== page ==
You stay up all night on the PC typing and typing. No, you're not hacking. You're begging someone on IRC to teach you how to hack! Let's look at the facts:
1. You're a luser and you're annoying. No one likes you if you ask others how to hack without taking the least amount of innitiative.
2. You're not worthy of any title even resembling hacker, cracker, phreaker, etc., so don't go around calling yourself that! The more you do, the less likely you are to find someone willing to teach you how to hack (which is an infinitesimal chance, any way).
3. You're wasting your time (if you couldn't infer that in the first place). Many real hackers (not those shitty script kiddies) spend all their insomniac hours reading and, yes even, HACKING! (Hacking doesn't necessarirly (but usually does) mean breaking into another system. It could mean just working on your own system, BUT NOT WINDOWS XP (unless you're doing some really menacing registry shit, in which case, you're kind of cool).)
You're probably thinking, "Then what should I do. If no one's going to help me, how can I possibly learn to hack?" Have you ever tried READING (I assume this far that you are literate). Read anything and everything you can get your hands on! I recommend hitting a computer store and looking for discount books (books that are usually out of date, but so are a lot of the systems on the 'net, so they're still relevant!). You'll be surprised what you can learn from a book even when you're paying a dollar for every hundred pages.
I recommend the following books to start off with:
* Maximum Security I or II: this is not a guide to hacking, despite what you might have heard, but you can get enough info to learn the basics of how hackers hack! (Isn't that more fun than being lamed, email bombed, and kicked of IRC).
* Practical Unix and Internet Security (Sec. Edition): This is mostly a book about how to secure Unix (if you don't know what Unix is, either shoot yourself now, or read O'Reilly's Learning the Unix OS), but half of learning to hack is learning a system from the inside out. How can you expect to hack a site (w/o using a kiddie script, which i must restate, is NOT hacking) if you don't know how to use the system?!
* Linux Unleashed/Red Hat Linux Unleashed: these books are kind of cool. First of all, they come with Red Hat Linux (*sigh*, just go to www.linux.org and read everything there) 5.1 and 5.2 respectively (if you get the newest versions of the book, whi ch you should). Read everything you can from it.
* Sendmail in a nutshell: This is only after you read everything else. Sendmail, for those of you who still don't know, is a program that sends mail. It sounds stupid, but this is a buggy program, and usually is the avenue of attack many hackers take because of it's vulnerabilities.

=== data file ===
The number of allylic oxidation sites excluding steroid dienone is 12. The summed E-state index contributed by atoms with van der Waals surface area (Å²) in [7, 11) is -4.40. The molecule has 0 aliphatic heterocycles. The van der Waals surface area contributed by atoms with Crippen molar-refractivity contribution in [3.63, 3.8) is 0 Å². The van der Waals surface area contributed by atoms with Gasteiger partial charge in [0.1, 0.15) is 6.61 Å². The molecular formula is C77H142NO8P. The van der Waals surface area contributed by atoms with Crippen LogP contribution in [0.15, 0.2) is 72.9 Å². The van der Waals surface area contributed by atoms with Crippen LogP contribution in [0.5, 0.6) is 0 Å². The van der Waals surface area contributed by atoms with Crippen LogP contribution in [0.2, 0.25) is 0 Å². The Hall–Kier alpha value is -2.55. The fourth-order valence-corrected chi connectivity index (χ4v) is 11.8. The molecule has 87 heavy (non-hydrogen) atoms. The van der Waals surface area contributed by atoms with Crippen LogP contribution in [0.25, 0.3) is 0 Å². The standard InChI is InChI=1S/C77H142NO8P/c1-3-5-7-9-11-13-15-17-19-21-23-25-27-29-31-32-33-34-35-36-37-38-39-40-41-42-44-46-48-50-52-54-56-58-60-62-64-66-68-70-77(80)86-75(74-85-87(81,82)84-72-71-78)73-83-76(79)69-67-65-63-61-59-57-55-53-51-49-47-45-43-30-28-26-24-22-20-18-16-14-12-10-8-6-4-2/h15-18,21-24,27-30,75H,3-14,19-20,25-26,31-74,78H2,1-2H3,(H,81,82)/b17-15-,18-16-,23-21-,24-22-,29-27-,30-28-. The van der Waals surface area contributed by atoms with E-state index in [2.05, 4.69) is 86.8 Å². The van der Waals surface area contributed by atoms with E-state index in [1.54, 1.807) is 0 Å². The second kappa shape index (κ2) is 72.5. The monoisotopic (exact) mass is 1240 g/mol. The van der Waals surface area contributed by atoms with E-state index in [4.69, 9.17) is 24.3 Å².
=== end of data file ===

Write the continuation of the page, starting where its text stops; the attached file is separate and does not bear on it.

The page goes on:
* TCP/IP Blueprints: this will clear up a lot of things concerning TCP/IP.
* TCP/IP Administration: haven't read it, but can't wait to! (I've been bogged down by a lot of other REAL computer stuff).
After you've read them all, re-read them! Trust me, you gain a ton of information the second time you read them just as you gain perspicacity the second time through a movie with a twisted plot. Then, read a ton of RFCs. RFCs are Request for Comments but the people who practically shaped the Internet. Here is a good list of RFCs (the books above give about the same list):
* RFC0760 - DoD Standard Internet Protocol
* RFC0792 - Internet Control Message Protocol
* RFC0819 - The Domain Naming Convention for Internet User Applications
* RFC0821 - Simple Mail Transfer Protocol
* RFC0822 - Standard for the Format of ARPA Internet Text Messages
* RFC0976 - UUCP Mail Interchange Format Standard
* RFC1123 - Requirements for Internet Hosts -- Applications and Support
* RFC1135 - The Helminthiasis of the Internet (Morris Worm)
* RFC1244 - Site Security Handbook
* RFC1521 - MIME (Multipurpose Internet Email Extensions) Part One
* RFC1522 - MIME (Multipurpose Internet Email Extensions) Part Two
* RFC1651 - SMTP Service Extensions
* RFC1652 - SMTP Service Extension for 8bit-MIMEtransport
* RFC1652 - SMTP Service Extension for Message Size Declaration
* RFC1675 - Security Concerns for IPng
* RFC1704 - On Internet Authentication
* RFC1739 - A Primer On Internet and TCP/IP Tools
* RFC1750 - Randomness Recommendations for Security